LEADS FORUM: We need a place for kids to grow right

By Andrea Waldron, Accountant/Office Manager, Erie County Leadership Erie County Class of 20
Sandusky Register Staff
May 24, 2010

By Andrea Waldron, Accountant/Office Manager, Erie County

Leadership Erie County Class of 2009

This community desperately needs a facility where children can go to learn life skills, interact with others in a positive way, and discover what it is to grow into responsible adults. I came to this decision after I visited the Erie County Juvenile Justice Center.

The youth at the facility range in age from 12 to 17 years. Most of these youth become well adapted to the detention home environment because they return often. Most have little or no structure and receive very little supervision while at home; therefore, they become used to being in the detention center. Some of them have parents who lead lives of crime, thus detention and delinquency seem normal to these young adults. Others prefer to be at the detention center for some sense of safety and stability.

The parents and custodians should take part of the blame. Many of these children come from single parent homes where the parent finds it is difficult to supervise a child 24 hours a day. Law enforcement personnel are doing their jobs by pressing charges against these children for things like curfew violations. If they allowed these young people to run the streets, worse crimes would be committed.

I find it troubling that many of these children are repeatedly being placed in the detention center for multiple days for simply not cleaning their rooms or cussing at a teacher. I remember when I was young either the parents took care of the discipline or even the school did, depending on the matter. Maybe we need to consider going back to this as opposed to having the court system deal with every little matter. Some of the children in the facility have committed horrible crimes and do need to be prosecuted with the hope to rehabilitate them. I am referring to the unruly children who end up at the facility many times because the parents don't know how to deal with them.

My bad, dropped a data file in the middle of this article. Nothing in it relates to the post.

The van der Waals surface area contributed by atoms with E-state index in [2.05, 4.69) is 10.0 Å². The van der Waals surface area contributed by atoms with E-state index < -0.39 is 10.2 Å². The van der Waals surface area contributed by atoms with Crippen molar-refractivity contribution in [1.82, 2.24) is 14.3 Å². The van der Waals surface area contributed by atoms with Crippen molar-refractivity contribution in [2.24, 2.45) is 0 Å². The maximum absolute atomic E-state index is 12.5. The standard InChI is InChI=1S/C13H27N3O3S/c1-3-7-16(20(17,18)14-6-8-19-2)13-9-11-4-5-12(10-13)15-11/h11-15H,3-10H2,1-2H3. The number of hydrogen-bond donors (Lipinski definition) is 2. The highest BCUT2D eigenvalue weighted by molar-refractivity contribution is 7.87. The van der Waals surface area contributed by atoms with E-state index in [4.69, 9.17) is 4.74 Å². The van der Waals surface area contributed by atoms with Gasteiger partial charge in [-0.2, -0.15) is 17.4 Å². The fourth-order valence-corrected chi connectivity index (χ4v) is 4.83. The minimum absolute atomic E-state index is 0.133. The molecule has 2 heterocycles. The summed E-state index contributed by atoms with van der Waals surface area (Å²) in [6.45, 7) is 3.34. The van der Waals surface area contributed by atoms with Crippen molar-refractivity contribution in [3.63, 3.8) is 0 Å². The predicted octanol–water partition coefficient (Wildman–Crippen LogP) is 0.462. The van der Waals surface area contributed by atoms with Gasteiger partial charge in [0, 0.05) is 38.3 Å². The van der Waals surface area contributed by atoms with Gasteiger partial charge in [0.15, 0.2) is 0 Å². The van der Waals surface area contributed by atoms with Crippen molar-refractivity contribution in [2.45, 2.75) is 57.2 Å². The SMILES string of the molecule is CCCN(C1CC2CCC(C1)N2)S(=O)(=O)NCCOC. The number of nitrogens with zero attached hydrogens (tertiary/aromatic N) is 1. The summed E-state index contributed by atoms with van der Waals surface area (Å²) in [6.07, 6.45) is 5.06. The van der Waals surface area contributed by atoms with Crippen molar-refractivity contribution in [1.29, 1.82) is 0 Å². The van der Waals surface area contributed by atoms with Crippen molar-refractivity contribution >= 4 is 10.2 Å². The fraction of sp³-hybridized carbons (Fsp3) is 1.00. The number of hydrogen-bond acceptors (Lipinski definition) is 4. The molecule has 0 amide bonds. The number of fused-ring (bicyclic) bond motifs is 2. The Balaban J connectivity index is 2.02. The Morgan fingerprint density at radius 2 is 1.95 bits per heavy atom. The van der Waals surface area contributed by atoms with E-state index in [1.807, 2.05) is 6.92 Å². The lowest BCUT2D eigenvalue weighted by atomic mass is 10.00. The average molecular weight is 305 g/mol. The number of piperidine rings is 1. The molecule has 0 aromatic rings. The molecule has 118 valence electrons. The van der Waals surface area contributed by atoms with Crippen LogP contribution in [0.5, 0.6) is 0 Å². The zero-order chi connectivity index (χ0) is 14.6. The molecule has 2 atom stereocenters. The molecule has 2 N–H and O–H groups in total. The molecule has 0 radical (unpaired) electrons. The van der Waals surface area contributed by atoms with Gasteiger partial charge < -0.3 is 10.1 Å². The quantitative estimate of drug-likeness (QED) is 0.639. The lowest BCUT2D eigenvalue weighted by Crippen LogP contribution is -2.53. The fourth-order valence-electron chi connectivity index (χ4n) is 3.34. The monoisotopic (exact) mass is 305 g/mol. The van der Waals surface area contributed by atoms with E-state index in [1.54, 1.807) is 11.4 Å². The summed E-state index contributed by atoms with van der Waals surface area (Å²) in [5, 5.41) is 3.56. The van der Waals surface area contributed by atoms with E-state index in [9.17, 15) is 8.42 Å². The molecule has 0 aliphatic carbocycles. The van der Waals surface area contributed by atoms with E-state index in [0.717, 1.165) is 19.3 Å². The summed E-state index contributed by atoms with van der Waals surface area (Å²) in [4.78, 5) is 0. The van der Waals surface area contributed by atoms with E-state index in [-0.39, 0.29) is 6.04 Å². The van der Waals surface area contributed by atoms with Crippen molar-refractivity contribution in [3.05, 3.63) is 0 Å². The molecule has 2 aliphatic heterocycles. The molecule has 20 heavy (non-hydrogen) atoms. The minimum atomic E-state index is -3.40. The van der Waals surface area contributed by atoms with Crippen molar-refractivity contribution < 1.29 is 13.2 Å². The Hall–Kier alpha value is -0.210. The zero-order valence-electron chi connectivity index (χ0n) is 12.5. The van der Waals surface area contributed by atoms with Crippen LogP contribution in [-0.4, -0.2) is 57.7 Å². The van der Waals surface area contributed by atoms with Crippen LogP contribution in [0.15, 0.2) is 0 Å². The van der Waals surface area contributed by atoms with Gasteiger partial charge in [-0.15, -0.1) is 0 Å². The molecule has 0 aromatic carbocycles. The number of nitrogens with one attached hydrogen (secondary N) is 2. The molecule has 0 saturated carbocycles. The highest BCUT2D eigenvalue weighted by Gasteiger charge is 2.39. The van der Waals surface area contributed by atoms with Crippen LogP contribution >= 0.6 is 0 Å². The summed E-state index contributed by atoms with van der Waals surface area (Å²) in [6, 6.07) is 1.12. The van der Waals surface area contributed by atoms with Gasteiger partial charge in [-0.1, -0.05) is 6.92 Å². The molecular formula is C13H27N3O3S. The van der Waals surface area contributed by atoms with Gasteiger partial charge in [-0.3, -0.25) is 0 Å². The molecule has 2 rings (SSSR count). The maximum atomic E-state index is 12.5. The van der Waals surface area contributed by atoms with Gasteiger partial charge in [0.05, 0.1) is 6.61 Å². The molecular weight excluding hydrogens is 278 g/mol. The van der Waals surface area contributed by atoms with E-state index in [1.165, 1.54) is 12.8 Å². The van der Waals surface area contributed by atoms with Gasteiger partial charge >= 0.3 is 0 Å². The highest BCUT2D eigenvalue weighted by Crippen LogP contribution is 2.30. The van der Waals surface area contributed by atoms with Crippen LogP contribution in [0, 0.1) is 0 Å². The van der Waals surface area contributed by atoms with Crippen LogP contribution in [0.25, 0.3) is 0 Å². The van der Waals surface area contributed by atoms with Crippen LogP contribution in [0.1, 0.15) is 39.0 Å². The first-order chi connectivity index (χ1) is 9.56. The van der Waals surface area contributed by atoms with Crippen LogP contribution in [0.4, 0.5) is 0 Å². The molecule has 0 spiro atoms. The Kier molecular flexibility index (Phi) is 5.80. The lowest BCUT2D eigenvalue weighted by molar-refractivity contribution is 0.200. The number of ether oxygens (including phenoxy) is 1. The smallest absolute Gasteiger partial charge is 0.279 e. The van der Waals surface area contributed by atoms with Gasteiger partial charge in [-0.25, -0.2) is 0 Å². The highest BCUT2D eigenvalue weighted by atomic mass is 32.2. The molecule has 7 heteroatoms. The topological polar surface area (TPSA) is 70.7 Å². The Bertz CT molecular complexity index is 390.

These children need people to look up to and a place where they have structure. They need a place where they can learn how to grow up and be respectable young men and women. The mentor program does just that. While in detention, men and women volunteer to work with these incarcerated youth. Mentors teach these troubled children living skills and the important things they need to be healthy respectable adults. This program is a wonderful tool to help these kids. It also gives the kids something to look forward to while they are incarcerated. They look forward to these volunteers who take an interest in them. No matter what their crimes are, they seem to be willing to participate in the mentor program. This proves, given the right guidance and environment, any of these children are capable of being an asset to society; tragically, most of them aren't given the right environment outside of the facility to have these opportunities.

This community needs a facility where all youth from the area can go. There are currently some facilities available, but a lot of people can't afford them. There are also some great programs in place, but they are limited to certain races or church groups. Ideally, it would be wonderful to have a facility that is open to all children under 18 years old. It needs to be free or based on income and sponsored by our community. This would help the single parents who can't always be around to know what their children are doing. If we come together as a community to figure out how to finance such a facility, I feel we would solve a lot of the youth problems in our area. I still feel, however, that the most important step must be taken at home before we have to count on strangers to raise our children. Remember: An investment in our youth is an investment in our future.